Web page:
But, that leads to the rewarding part: when you do you find those accounts, you can peer back through the passage of time and find out what life was like in the Continental Army or as a loyalist in the Southern colonies, for two examples. For me, the collection of personal accounts from the general population helps fill in the picture and gives a lens to look into their world.

Tell us more about Emerging Revolutionary War.

Emerging Revolutionary War was crafted out of Emerging Civil War back in 2014, starting with “Rev. War Wednesday” posts. Then it grew into its own blog in 2015. We have embarked on providing the same public history forum that has made Emerging Civil War so popular. We have a few of the same authors who provide great posts and insights, and we’ve uncovered some great new talent to add to the group.

Our goal is to provide a portal into the Revolutionary War era, from the French and Indian War through the War of 1812—and from there, enthusiasm, understanding, and interest can grow. We look for posts that run the gambit from military to political to economic to social, from reenacting to book reviews and preservation. We also sprinkle in places that are preserved and beckoning for you to visit during your travels. Check us out at www.emergingrevolutionarywar.org!

What are your plans for ERW in the short-term future?

Our short-terms plans are to continue to provide content on the blog and grow the interest for the Revolutionary era. Also, we have our first two publications in the Emerging Revolutionary War Series scheduled for release in early 2018. They are:

  • Victory or Death, The Battles of Trenton and Princeton, December 25, 1776 – January 3, 1777 by Mark Maloy
  • A Single Blow, The Battles of Lexington and Concord and the Beginning of the American Revolution, April 19, 1775 by Phillip S. Greenwalt and Rob Orrison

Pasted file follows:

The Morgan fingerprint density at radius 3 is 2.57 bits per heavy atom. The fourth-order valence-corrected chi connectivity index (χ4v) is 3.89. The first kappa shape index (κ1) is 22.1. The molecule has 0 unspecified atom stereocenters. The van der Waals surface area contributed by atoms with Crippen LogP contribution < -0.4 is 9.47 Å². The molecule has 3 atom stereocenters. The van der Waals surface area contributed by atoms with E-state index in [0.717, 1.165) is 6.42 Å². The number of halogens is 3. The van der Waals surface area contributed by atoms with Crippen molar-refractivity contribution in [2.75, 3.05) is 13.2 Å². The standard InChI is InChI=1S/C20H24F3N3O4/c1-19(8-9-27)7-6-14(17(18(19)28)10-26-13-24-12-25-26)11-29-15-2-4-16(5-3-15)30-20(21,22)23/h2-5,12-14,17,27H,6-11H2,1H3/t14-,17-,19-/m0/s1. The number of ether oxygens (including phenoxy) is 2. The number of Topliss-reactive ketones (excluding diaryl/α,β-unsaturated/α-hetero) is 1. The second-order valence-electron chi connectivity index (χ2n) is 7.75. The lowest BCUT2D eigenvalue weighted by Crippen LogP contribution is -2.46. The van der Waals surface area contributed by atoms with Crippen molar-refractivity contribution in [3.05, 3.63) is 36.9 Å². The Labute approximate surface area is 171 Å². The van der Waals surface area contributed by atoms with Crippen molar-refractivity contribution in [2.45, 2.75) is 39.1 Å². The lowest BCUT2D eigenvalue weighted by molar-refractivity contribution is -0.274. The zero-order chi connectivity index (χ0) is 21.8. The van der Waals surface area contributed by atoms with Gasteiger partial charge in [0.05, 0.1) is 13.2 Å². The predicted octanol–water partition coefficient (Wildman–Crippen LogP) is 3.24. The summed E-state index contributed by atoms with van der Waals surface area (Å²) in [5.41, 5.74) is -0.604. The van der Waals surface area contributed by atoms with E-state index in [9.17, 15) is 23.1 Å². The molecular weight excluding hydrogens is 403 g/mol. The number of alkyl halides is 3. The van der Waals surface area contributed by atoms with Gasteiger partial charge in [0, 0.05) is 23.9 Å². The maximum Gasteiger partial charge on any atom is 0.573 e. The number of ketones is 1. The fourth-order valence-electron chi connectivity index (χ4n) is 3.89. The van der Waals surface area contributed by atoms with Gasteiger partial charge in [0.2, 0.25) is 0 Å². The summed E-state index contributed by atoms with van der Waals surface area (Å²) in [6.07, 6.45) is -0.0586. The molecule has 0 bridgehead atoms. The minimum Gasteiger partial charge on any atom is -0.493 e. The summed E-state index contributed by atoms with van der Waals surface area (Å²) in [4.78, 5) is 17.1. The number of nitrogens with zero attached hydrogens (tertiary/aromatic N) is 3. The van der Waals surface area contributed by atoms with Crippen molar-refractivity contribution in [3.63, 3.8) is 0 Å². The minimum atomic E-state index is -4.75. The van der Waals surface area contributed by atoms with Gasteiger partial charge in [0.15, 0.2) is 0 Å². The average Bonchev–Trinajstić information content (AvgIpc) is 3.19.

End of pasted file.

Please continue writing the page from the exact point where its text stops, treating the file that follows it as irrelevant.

A few other titles are currently in the works, as well, so stay tuned to the blog!
Lightning Round:
Who’s the most overrated person of the Civil War era? Philip Sheridan

What’s your favorite Trans-Mississippi site? I’ve not been to many. Galveston, New Orleans, and a bit of the Red River Campaign is all I’ve seen, so far. On the bucket list, though, is Glorieta Pass, Valverde, and the sites related to Sibley’s 1862 campaign.

What’s your favorite regiment?  1st Maryland or 2nd Florida

What’s one Civil War book you would recommend as indispensable? To not copy some of the previous months’ picks, I am going to say 1861: The Civil War Awakening by Adam Goodheart. If I get a second, This Republic of Suffering by Drew Gilpin Faust or What this Cruel War Was Over by Chandra Manning. Okay, that’s three—oops!

What’s one question about the Civil War no one’s asked you but you wish they would? What was it like for the men of Robert E. Lee’s Army of Northern Virginia—or any Southern armies—the day after the surrender was final? After all those months and years of service, what went through their minds as they faced their first day outside the confines of the Confederate army?
ECW Bookshelf
We’re pleased to announce the release of a new, third edition of Simply Murder: The Battle of Fredericksburg by Chris Mackowski and Kristopher D. White. Now at 192 pages (instead of the original 168), the new edition of Simply Murder features
  • 38 new photos
  • 4 new maps, including two Civil War Trust maps
  • a new appendix on Fredericksburg National Cemetery by Donald C. Pfanz
  • a new appendix on the civilians of Fredericksburg during the war by Ryant Quint, with an expanded section of civilian-related sites
  • a new appendix on the battle of Second Fredericksburg by Chris Mackowski
  • a new appendix on the Civil War Trust’s preservation of the Slaughter Pen Farm
  • tour updates to reflect changes on the battlefield since the book was first issued in Dec. 2012.